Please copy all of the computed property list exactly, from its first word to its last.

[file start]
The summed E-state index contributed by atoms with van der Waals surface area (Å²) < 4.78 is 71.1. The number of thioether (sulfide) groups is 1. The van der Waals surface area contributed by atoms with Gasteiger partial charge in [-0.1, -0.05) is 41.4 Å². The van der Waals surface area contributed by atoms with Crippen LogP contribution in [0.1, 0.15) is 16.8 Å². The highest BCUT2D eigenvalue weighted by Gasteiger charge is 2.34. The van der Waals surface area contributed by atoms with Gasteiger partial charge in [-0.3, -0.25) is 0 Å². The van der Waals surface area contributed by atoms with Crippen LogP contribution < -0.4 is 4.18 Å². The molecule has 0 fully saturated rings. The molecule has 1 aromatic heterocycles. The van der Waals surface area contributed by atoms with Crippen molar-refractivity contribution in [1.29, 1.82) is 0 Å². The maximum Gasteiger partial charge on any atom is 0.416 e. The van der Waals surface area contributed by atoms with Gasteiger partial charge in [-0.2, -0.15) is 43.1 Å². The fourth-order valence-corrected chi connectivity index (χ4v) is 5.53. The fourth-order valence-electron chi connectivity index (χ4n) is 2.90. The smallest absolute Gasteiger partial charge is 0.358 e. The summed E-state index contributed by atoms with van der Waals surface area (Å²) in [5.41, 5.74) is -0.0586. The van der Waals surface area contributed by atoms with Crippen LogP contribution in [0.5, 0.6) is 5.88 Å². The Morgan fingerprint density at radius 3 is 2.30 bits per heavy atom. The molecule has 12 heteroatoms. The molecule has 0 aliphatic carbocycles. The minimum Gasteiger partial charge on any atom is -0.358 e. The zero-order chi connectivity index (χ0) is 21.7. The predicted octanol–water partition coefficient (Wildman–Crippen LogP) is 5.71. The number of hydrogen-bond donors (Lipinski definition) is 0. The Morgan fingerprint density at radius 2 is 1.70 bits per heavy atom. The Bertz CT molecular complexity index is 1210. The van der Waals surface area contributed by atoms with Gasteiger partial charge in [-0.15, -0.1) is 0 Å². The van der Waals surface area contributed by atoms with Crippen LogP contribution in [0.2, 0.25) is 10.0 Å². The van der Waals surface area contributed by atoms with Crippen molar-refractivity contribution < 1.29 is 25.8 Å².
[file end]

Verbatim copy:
The summed E-state index contributed by atoms with van der Waals surface area (Å²) < 4.78 is 71.1. The number of thioether (sulfide) groups is 1. The van der Waals surface area contributed by atoms with Gasteiger partial charge in [-0.1, -0.05) is 41.4 Å². The van der Waals surface area contributed by atoms with Crippen LogP contribution in [0.1, 0.15) is 16.8 Å². The highest BCUT2D eigenvalue weighted by Gasteiger charge is 2.34. The van der Waals surface area contributed by atoms with Gasteiger partial charge in [-0.3, -0.25) is 0 Å². The van der Waals surface area contributed by atoms with Crippen LogP contribution < -0.4 is 4.18 Å². The molecule has 0 fully saturated rings. The molecule has 1 aromatic heterocycles. The van der Waals surface area contributed by atoms with Crippen molar-refractivity contribution in [1.29, 1.82) is 0 Å². The maximum Gasteiger partial charge on any atom is 0.416 e. The van der Waals surface area contributed by atoms with Gasteiger partial charge in [-0.2, -0.15) is 43.1 Å². The fourth-order valence-corrected chi connectivity index (χ4v) is 5.53. The fourth-order valence-electron chi connectivity index (χ4n) is 2.90. The smallest absolute Gasteiger partial charge is 0.358 e. The summed E-state index contributed by atoms with van der Waals surface area (Å²) in [5.41, 5.74) is -0.0586. The van der Waals surface area contributed by atoms with Crippen LogP contribution in [0.5, 0.6) is 5.88 Å². The Morgan fingerprint density at radius 3 is 2.30 bits per heavy atom. The molecule has 12 heteroatoms. The molecule has 0 aliphatic carbocycles. The minimum Gasteiger partial charge on any atom is -0.358 e. The zero-order chi connectivity index (χ0) is 21.7. The predicted octanol–water partition coefficient (Wildman–Crippen LogP) is 5.71. The number of hydrogen-bond donors (Lipinski definition) is 0. The Morgan fingerprint density at radius 2 is 1.70 bits per heavy atom. The Bertz CT molecular complexity index is 1210. The van der Waals surface area contributed by atoms with Gasteiger partial charge in [-0.15, -0.1) is 0 Å². The van der Waals surface area contributed by atoms with Crippen LogP contribution in [0.2, 0.25) is 10.0 Å². The van der Waals surface area contributed by atoms with Crippen molar-refractivity contribution < 1.29 is 25.8 Å².